What is diazepam?
Diazepam is a benzodiazepine (ben-zoe-dye-AZE-eh-peen)). It is thought that benzodiazepines work by enhancing the activity of certain neurotransmitters in the brain.
Diazepam is sometimes used with other medications to treat seizures.
Diazepam can slow or stop your breathing, especially if you have recently used an opioid medication, alcohol, or other drugs that can slow your breathing.
MISUSE OF diazepam CAN CAUSE ADDICTION, OVERDOSE, OR DEATH. Keep the medication in a place where others cannot get to it.
You should not use this medicine if you are allergic to diazepam or similar medicines (Klonopin>, Xanax, and others), or if you have myasthenia gravis, severe liver disease, narrow-angle glaucoma, a severe breathing problem, or sleep apnea.
MISUSE OF THIS MEDICINE CAN CAUSE ADDICTION, OVERDOSE, OR DEATH, especially in a child or other person using the medicine without a prescription.
Fatal side effects can occur if you use this medicine with opioid medicine, alcohol, or other drugs that cause drowsiness or slow your breathing.
Do not give this medication to a child younger than 6 months old.
Before taking this medicine
You should not use diazepam if you are allergic to it, or if you have:
- myasthenia gravis (a muscle weakness disorder);
- a severe breathing problem;
- sleep apnea (breathing stops during sleep);
- narrow-angle glaucoma;
- untreated or uncontrolled open-angle glaucoma; or
- severe liver disease.
Diazepam should not be given to a child younger than 6 months old. Do not give this medicine to a child without a doctor’s advice.
To make sure this medicine is safe for you, tell your doctor if you have ever had:
- breathing problems;
- kidney or liver disease;
- seizures (unless you are taking this medicine to treat a seizure disorder);
- a drug or alcohol addiction; or
- depression, a mood disorder, or suicidal thoughts or behavior.
Some people have thoughts about suicide while taking diazepam. Stay alert to changes in your mood or symptoms. Report any new or worsening symptoms to your doctor.
Do not start or stop taking diazepam to treat seizures during pregnancy without your doctor’s advice. Having a seizure during pregnancy could harm both mother and baby. Tell your doctor right away if you become pregnant.
When treating anxiety, alcohol withdrawal, or muscle spasms: If you use diazepam while you are pregnant, your baby could become dependent on the drug. This can cause life-threatening withdrawal symptoms in the baby after it is born. Babies born dependent on habit-forming medicine may need medical treatment for several weeks.
Do not breastfeed while using this medicine.
How should I take diazepam?
Take diazepam exactly as it was prescribed for you. Follow the directions on your prescription label and read all medication guides. Your doctor may occasionally change your dose. Never use this medicine in larger amounts, or for longer than prescribed. Tell your doctor if you feel an increased urge to use more of diazepam.
Never share this medicine with another person, especially someone with a history of drug abuse or addiction. MISUSE CAN CAUSE ADDICTION, OVERDOSE, OR DEATH. Keep the medication in a place where others cannot get to it. Selling or giving away this medicine is against the law.
Measure liquid medicine carefully. Use the dosing syringe provided, or use a medicine dose-measuring device (not a kitchen spoon).
Diazepam should be used for only a short time. Do not take this medicine for longer than 4 months without your doctor’s advice.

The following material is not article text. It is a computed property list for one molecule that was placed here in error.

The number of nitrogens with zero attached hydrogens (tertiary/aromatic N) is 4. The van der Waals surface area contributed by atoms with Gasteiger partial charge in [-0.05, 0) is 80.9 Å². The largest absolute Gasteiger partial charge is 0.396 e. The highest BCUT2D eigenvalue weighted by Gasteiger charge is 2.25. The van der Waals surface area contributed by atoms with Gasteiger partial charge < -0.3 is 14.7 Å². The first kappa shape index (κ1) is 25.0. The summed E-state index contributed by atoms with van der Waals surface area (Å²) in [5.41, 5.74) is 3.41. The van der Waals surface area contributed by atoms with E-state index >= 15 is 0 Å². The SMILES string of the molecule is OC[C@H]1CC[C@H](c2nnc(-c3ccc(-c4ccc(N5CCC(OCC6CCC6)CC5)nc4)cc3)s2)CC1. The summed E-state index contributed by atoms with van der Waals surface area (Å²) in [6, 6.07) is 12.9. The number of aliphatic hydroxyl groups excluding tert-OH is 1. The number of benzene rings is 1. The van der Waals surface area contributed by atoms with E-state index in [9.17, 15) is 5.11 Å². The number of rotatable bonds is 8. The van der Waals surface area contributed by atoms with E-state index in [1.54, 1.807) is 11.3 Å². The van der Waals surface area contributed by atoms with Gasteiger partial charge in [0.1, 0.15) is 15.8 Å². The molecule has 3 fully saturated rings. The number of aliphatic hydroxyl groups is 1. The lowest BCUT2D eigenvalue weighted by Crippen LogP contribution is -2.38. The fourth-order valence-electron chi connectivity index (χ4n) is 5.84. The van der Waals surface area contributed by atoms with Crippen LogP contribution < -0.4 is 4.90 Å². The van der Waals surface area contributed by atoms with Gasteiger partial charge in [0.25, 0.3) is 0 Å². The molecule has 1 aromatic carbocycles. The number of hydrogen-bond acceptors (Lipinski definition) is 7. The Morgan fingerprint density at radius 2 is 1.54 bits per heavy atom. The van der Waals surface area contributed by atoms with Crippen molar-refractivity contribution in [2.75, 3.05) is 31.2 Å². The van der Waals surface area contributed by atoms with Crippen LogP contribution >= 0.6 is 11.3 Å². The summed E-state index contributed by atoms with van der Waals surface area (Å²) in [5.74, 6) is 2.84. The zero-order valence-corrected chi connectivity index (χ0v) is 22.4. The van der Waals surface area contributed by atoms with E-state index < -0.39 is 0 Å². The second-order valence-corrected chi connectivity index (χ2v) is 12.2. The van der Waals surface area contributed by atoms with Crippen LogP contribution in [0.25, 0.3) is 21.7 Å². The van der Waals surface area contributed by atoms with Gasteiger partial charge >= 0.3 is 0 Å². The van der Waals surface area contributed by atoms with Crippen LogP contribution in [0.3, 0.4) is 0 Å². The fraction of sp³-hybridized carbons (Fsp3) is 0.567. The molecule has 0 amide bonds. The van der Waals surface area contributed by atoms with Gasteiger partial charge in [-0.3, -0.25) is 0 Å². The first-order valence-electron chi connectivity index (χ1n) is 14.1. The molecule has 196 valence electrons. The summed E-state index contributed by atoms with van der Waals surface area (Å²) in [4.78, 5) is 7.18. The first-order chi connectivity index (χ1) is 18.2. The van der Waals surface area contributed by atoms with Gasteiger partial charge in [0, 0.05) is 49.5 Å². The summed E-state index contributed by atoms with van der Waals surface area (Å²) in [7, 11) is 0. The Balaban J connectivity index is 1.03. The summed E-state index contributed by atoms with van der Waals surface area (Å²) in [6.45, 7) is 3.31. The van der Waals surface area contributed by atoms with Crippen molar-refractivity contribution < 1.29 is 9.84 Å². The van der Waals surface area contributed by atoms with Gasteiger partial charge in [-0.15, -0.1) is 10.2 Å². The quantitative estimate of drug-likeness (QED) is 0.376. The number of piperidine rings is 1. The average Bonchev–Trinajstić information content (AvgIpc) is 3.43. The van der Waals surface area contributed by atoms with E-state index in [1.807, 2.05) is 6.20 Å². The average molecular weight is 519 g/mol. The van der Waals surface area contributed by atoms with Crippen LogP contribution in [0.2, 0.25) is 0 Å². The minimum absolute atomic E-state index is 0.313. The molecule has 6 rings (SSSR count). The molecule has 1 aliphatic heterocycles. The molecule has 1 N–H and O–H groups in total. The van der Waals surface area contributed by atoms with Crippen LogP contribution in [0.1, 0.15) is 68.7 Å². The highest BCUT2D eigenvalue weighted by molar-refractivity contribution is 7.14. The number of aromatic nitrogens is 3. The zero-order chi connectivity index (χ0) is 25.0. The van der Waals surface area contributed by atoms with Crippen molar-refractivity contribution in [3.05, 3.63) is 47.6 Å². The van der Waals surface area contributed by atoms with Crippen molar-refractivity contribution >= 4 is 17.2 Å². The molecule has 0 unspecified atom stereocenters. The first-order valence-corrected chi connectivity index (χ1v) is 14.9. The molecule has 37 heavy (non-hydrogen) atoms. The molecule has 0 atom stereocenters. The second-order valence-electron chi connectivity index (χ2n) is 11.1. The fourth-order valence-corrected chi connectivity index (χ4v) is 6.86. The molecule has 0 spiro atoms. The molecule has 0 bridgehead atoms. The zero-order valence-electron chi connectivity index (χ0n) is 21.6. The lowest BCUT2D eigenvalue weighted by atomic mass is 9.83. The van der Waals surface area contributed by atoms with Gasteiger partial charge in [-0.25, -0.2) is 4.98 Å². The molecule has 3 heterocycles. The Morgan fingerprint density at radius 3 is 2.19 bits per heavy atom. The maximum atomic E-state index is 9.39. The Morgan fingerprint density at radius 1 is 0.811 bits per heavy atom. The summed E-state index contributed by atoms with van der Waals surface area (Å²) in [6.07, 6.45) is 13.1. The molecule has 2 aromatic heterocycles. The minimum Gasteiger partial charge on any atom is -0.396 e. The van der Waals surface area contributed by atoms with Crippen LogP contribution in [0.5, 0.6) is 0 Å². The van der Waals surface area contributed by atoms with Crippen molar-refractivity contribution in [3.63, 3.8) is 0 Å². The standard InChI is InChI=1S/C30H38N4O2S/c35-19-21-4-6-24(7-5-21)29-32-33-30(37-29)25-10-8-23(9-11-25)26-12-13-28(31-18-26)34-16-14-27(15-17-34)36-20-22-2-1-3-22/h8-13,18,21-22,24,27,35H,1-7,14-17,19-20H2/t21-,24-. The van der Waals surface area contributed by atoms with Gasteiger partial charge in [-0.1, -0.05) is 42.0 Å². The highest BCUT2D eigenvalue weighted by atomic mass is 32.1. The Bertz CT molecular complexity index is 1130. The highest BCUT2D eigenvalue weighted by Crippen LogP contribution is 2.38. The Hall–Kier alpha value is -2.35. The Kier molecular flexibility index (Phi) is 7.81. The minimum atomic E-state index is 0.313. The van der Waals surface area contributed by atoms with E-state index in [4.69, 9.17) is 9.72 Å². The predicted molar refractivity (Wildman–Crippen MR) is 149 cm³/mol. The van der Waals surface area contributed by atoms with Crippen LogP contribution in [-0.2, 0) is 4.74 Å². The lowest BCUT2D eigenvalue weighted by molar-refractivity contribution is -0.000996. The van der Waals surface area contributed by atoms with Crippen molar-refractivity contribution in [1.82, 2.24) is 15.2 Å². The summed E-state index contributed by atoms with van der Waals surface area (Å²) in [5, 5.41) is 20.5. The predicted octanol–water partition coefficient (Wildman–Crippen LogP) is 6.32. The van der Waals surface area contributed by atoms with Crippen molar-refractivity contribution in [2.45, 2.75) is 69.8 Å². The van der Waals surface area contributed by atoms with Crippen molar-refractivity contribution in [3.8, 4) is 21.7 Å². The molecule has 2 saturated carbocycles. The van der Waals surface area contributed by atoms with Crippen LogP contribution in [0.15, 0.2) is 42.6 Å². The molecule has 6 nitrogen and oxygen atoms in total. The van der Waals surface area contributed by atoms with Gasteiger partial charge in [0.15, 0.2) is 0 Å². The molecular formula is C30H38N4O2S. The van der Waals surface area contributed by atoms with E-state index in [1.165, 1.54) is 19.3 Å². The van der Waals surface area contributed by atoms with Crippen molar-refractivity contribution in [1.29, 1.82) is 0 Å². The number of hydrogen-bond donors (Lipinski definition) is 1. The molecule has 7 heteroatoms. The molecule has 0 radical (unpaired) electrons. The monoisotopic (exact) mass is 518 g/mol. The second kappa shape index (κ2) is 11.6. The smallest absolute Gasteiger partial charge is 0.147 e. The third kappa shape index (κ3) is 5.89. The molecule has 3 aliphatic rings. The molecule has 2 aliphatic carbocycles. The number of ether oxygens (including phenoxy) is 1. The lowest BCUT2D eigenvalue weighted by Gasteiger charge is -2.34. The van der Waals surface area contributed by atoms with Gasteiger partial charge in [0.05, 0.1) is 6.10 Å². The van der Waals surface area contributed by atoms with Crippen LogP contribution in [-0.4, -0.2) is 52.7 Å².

Do not stop using this medicine suddenly, even if you feel fine. Stopping suddenly may cause increased seizures or unpleasant withdrawal symptoms. Follow your doctor’s instructions about tapering your dose.
How do I store?
Store at room temperature away from moisture, heat, and light. Keep track of your medicine. You should be aware if anyone is using it improperly or without a prescription.
What happens if I miss a dose?
Take the medicine as soon as you can, but skip the missed dose if it is almost time for your next dose. Do not take two doses at one time.
What happens if I overdose?
An overdose of diazepam can be fatal if you take it with alcohol, opioid medicine, or other drugs that cause drowsiness or slow your breathing.
Overdose symptoms may include extreme drowsiness, loss of balance or coordination, limp or weak muscles, slow breathing, or coma.
What to avoid
Avoid drinking alcohol. Dangerous side effects or death could occur.
Grapefruit may interact with diazepam and lead to unwanted side effects. Avoid the use of grapefruit products.
Avoid driving or hazardous activity until you know how this medicine will affect you. Dizziness or drowsiness can cause falls, accidents, or severe injuries.
Diazepam side effects
Get emergency medical help if you have signs of an allergic reaction to diazepam: hives; difficult breathing; swelling of your face, lips, tongue, or throat.
Diazepam can slow or stop your breathing, especially if you have recently used an opioid medication, alcohol, or other drugs that can slow your breathing. A person caring for you should seek emergency medical attention if you have weak or shallow breathing, if you are hard to wake up, or if you stop breathing.
Call your doctor at once if you have:
- severe drowsiness or dizziness;
- unusual changes in mood or behavior;
- new or worsening symptoms of depression or anxiety;
- thoughts of suicide or hurting yourself;
- confusion, hallucinations, sleep problems; or
- new or worsening seizures.
The sedative effects of diazepam may last longer in older adults. Accidental falls are common in elderly patients who take benzodiazepines. Use caution to avoid falling or accidental injury while you are taking this medicine.
Common diazepam side effects may include:
- feeling tired;
- muscle weakness; or
- problems with balance or muscle movement.